This week at the Simons Institute we had the first Big Data workshop on Succinct Data Representations and Applications. Here I would like to briefly talk about one of the ‘stars’ of this workshop: the squared-length sampling technique. I will illustrate this method on three examples (taken from three seminal papers).
Fast low rank approximation
Frieze, Kannan and Vempala proposed the following algorithm to compute an approximate low rank decomposition of a matrix (this specific version is taken from Chapter 6 here). We denote by the columns of .
Let be i.i.d. random variables taking values in whose distribution is proportional to the squared-length of the columns, more precisely the probability that is equal to is proportional to . Let be such that its column is . Next compute an SVD of and let be the top left singular vectors of . The low rank approximation to is finally given by
One can prove that for this approximation satisfies:
where is the best rank approximation to .
The amazing feature of this algorithm is that the complexity of computing the projection matrix is independent of (one needs to be careful with how the sampling of is done but this can be taken care of). In fact it is even possible to obtain an algorithm whose complexity is independent of both and and depends only polynomially in and (though the version described above might be better in practice because the complexity is simply ).
Fast graph sparsification
Spielman and Teng looked at the following graph sparsification problem: given a weighted graph , find a ‘sparse’ weighted graph such that
where and are the graph Laplacians of and . The idea is that if one is able to find ‘fast enough’ a sparse approximation to then one can solve many problems on (which is dense) by instead solving them much faster on (think of solving linear systems of the form for example).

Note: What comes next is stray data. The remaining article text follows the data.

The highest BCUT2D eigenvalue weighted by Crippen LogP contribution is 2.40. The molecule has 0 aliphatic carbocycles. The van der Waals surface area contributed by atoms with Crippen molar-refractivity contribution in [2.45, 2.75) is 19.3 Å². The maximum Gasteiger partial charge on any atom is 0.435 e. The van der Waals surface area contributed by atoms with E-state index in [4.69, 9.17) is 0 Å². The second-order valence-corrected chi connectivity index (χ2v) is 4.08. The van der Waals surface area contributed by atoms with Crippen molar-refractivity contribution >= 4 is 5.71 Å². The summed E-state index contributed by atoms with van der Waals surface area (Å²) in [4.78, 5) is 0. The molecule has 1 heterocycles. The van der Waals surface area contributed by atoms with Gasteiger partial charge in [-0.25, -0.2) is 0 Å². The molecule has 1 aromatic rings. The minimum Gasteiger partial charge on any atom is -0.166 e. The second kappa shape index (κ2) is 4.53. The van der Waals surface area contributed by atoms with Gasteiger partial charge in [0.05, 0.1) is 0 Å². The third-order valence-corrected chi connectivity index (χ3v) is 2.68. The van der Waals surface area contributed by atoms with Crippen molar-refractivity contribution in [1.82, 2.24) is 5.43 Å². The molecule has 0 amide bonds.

Spielman and Srivastava proposed a method to carry this graph sparsification task using the squared-length sampling technique. First they reduce the problem to the following: given vectors that forms a decomposition of the identity, that is
find a small subset of them such that appropriately reweighted they form an approximate decomposition of the identity. Rudelson showed that one can solve this problem by simply sampling vectors from i.i.d. proportionally to their squared-length and reweight them by the square root of the inverse probability of selecting this vector. In other words, he showed that if is an i.i.d. sequence in such that is proportional to then with high probability one has
Approximation guarantee for k-means
The last example is the now famous k-means++ algorithm of Arthur and Vassilvitskii. Given one would like to find minimizing the following quantity:
The following strategy gives a randomized -approximation algorithm to this NP-hard problem. First select at random from . Then select iteratively the new centers at random, by sampling a point at random from proportionally to their distance squared to the current nearest center.